Ultraviolet B (UVB) is a full skin carcinogen and an immunosuppressant.1 The immunosuppressive action is an important part of the deleterious actions of UVB, which can lead to genetic instability.1 The key regulator in DNA repair and apoptosis is p53.2 A mutation in this gene could wreak havoc and lead to an increase of skin cancer.2
UVB also induces vitamin D synthesis in the skin, which limits the ability for cancer formation.3
Vitamin D is essential for:3
Low serum levels of vitamin D have been associated with prostate and colorectal cancer,3 but also with an increased risk of melanoma along with an unfavorable prognosis.4 In addition, direct molecular signaling has been demonstrated between active vitamin D receptors and the p53 gene.5,6
The big dilemma is that an anti-carcinogenic hormone is produced by a full skin carcinogen.7 Additionally, the optimal synthesis for vitamin D production is at 300 nm ± 5 nm of UVB, the same wavelength that is the most likely for generating skin cancer.7
Sun protection is recommended for skin cancer prevention, yet little is known about the role of sun protection on vitamin D levels. Sun protective behaviors are an important part of limiting the likelihood of developing skin cancer, but have been associated with lower levels of vitamin D production in Caucasians.8 In fact, Caucasians who protect themselves from the sun by seeking shade or wearing long sleeves may have lower vitamin D levels and be at risk for vitamin D deficiency.8
Vitamin D production increases exponentially when thinner sunscreen layers than recommended are applied [<2 mg cm(-2)].9 When the amount of sunscreen and sun protection factor advised by the World Health Organization are used, vitamin D production may be abolished.9 Re-evaluation of sun-protection strategies could be warranted.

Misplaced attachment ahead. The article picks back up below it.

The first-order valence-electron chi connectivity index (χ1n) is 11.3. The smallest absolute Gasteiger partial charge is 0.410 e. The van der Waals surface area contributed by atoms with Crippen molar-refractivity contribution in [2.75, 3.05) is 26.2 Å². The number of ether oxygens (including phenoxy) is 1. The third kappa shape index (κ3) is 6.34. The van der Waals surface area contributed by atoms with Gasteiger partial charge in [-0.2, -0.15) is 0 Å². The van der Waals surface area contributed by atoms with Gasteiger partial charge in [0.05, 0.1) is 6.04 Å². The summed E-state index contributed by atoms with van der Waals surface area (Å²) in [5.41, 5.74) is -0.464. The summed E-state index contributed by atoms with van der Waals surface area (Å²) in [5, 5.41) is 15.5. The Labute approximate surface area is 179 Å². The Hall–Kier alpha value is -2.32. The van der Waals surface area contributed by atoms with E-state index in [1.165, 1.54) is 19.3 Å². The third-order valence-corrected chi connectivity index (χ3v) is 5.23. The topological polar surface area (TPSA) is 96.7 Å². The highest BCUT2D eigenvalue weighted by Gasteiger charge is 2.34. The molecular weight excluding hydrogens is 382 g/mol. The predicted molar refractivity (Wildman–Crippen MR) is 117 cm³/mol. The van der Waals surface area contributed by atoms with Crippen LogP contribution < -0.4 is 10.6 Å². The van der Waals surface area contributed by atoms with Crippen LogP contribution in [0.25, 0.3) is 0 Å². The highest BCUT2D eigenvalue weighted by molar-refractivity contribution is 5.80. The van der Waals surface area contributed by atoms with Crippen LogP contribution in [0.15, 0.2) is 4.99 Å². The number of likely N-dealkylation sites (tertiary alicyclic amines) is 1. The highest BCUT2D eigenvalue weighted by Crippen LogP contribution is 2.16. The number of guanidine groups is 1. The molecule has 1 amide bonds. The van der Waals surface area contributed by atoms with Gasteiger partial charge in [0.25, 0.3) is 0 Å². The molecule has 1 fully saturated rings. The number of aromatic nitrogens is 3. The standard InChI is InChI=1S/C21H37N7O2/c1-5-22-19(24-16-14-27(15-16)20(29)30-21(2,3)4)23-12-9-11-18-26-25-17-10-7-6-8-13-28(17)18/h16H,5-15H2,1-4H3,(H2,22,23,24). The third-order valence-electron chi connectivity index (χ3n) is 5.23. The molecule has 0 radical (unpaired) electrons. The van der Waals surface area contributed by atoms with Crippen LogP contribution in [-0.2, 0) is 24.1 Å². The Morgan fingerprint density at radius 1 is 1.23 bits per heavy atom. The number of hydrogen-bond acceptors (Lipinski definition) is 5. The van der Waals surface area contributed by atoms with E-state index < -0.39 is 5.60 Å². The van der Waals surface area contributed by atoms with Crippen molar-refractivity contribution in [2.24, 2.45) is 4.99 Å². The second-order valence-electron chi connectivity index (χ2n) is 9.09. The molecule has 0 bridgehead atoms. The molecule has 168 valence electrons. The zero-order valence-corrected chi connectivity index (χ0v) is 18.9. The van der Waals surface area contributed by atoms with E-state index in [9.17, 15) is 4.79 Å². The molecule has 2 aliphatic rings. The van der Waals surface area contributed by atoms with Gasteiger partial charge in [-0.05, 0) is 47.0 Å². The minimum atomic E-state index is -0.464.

Adequate vitamin D status of >50 nmol/L is present in less than 50% of the world population.10
This can be caused by multiple factors that are shown in the Table.
Preventative strategies, such as increasing fish consumption, fortification of foods, use of vitamin D supplements, and advice for moderate sunlight exposure, are warranted.10
While vitamin D supplements can be given, the sun is a better and healthier way to obtain levels of vitamin D. Full body narrowband ultraviolet B radiation three times per week is more effective in treating vitamin D deficiency than prescription of a daily oral intake of 1600 IU (40 μg) vitamin D.11 A systematic review and meta-analysis indicate that partial BSA exposure (for example: 10% of the skin) with moderate UV doses [for example: 1 standard erythema dose (SED)] is effective in generating or maintaining a healthy vitamin D status.12
Present disclosure: The presenter did not provide any disclosure information.
Written by: Debbie Anderson, PhD
Reviewed by: Victor Desmond Mandel, MD